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The size of the critical mass as a function of the strength of network externalities: a mobile telephone estimation

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  • A. Laura Baraldi

Abstract

The amount of financial incentives required to stimulate network growth depends on the size of the critical mass which, in its turn, depends on the intensity with which network externalities play their role in the diffusion process. The measurement of the strength of network effects and all that can enforce or depress them is fundamental for forecasting the diffusion of new goods. Looking at the mobile telephone network for the OECD countries surveyed between 1989 and 2006, we propose a new methodology which allows us to estimate the size of the critical mass through the estimation of the parameters which determines the concavity degree of the inverse demand curve for mobiles. We found that socio-demographic variables, as well as variables which proxy the efficiency of fixed-line operators or the availability and cost of alternative services, affect the strength of network effects and, therefore, the critical mass size.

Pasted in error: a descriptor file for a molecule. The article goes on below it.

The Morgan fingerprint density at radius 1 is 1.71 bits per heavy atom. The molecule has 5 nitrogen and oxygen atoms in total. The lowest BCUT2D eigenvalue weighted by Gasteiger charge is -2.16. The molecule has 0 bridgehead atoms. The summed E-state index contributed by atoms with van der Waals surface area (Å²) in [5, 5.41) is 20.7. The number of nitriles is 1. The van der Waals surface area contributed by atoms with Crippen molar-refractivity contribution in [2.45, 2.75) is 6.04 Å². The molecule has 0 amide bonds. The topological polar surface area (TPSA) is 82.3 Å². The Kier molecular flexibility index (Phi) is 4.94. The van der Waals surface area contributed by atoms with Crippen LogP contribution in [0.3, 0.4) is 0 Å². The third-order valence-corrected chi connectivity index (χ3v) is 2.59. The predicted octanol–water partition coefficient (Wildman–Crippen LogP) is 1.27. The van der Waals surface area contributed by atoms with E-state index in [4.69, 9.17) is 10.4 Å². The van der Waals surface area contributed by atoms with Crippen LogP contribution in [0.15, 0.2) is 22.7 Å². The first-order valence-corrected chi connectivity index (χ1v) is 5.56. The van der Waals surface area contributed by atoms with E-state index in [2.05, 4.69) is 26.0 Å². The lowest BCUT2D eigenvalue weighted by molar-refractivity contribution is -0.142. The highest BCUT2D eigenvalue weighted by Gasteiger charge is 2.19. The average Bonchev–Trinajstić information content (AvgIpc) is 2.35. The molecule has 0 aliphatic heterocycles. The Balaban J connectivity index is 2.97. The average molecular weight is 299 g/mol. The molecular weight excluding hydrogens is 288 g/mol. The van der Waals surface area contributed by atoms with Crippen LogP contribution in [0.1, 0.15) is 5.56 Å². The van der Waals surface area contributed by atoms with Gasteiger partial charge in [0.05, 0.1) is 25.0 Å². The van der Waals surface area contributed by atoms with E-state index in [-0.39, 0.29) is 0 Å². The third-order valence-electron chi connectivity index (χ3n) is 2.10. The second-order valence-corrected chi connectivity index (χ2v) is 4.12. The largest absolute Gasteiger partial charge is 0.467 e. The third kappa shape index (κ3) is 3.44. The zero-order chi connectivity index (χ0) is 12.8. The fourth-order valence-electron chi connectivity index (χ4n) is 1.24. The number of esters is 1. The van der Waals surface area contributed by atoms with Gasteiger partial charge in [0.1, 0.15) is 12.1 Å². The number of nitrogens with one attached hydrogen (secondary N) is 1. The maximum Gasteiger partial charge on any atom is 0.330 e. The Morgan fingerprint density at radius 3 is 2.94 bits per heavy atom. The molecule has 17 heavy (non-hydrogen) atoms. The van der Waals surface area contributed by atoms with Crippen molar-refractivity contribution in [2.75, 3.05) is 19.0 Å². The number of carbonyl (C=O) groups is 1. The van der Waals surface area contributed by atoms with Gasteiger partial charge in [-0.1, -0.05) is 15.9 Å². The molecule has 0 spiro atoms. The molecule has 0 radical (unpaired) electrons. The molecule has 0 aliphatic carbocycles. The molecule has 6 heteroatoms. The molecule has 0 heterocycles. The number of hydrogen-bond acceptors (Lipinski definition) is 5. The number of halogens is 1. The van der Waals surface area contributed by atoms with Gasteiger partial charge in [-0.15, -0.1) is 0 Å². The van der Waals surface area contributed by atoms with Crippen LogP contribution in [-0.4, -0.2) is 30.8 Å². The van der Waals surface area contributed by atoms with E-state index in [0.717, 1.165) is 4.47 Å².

Suggested Citation

  • A. Laura Baraldi, 2012. "The size of the critical mass as a function of the strength of network externalities: a mobile telephone estimation," Economics of Innovation and New Technology, Taylor & Francis Journals, vol. 21(4), pages 373-396, June.
  • Handle: RePEc:taf:ecinnt:v:21:y:2012:i:4:p:373-396
    DOI: 10.1080/10438599.2011.595920
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    References listed on IDEAS

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    1. Michal Grajek & Tobias Kretschmer, 2008. "Estimating critical mass in the global cellular telephony market," ESMT Research Working Papers ESMT-08-004 (R1), ESMT European School of Management and Technology, revised 15 Apr 2010.
    2. Nicholas Economides & Charles Himmelberg, 1995. "Critical Mass and Network Size with Application to the US Fax Market," Working Papers 95-11, New York University, Leonard N. Stern School of Business, Department of Economics.
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    Cited by:

    1. Lechman, Ewa, 2014. "The ‘technological take-off’ and the 'critical mass'. A trial conceptualization," MPRA Paper 59506, University Library of Munich, Germany.
    2. Leo Van Hove, 2016. "Measuring the value of mobile telecommunications networks," Netnomics, Springer, vol. 17(3), pages 191-222, November.
    3. Ewa Lechman, 2013. "ICTs diffusion trajectories and economic development – an empirical evidence for 46 developing countries," GUT FME Working Paper Series A 18, Faculty of Management and Economics, Gdansk University of Technology.
    4. Tsuyoshi Toshimitsu, 2017. "On consumer expectations in a network goods market: The monopoly case," Economics Bulletin, AccessEcon, vol. 37(1), pages 488-493.

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